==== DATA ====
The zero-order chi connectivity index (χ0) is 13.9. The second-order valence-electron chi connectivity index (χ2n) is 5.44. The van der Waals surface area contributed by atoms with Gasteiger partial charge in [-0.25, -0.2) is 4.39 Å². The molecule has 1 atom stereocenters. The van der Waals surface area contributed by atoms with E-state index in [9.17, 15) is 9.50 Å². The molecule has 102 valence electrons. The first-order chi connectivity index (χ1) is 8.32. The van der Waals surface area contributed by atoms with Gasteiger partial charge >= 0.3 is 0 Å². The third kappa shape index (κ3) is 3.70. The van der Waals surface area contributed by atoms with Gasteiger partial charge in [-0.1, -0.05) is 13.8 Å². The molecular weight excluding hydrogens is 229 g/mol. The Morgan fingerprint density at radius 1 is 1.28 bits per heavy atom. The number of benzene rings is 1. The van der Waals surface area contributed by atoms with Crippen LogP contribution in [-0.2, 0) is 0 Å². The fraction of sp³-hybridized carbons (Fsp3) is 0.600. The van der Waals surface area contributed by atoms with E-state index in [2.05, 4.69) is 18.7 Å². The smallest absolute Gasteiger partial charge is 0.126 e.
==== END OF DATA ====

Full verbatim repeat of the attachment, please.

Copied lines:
The zero-order chi connectivity index (χ0) is 13.9. The second-order valence-electron chi connectivity index (χ2n) is 5.44. The van der Waals surface area contributed by atoms with Gasteiger partial charge in [-0.25, -0.2) is 4.39 Å². The molecule has 1 atom stereocenters. The van der Waals surface area contributed by atoms with E-state index in [9.17, 15) is 9.50 Å². The molecule has 102 valence electrons. The first-order chi connectivity index (χ1) is 8.32. The van der Waals surface area contributed by atoms with Gasteiger partial charge >= 0.3 is 0 Å². The third kappa shape index (κ3) is 3.70. The van der Waals surface area contributed by atoms with Gasteiger partial charge in [-0.1, -0.05) is 13.8 Å². The molecular weight excluding hydrogens is 229 g/mol. The Morgan fingerprint density at radius 1 is 1.28 bits per heavy atom. The number of benzene rings is 1. The van der Waals surface area contributed by atoms with Crippen LogP contribution in [-0.2, 0) is 0 Å². The fraction of sp³-hybridized carbons (Fsp3) is 0.600. The van der Waals surface area contributed by atoms with E-state index in [2.05, 4.69) is 18.7 Å². The smallest absolute Gasteiger partial charge is 0.126 e.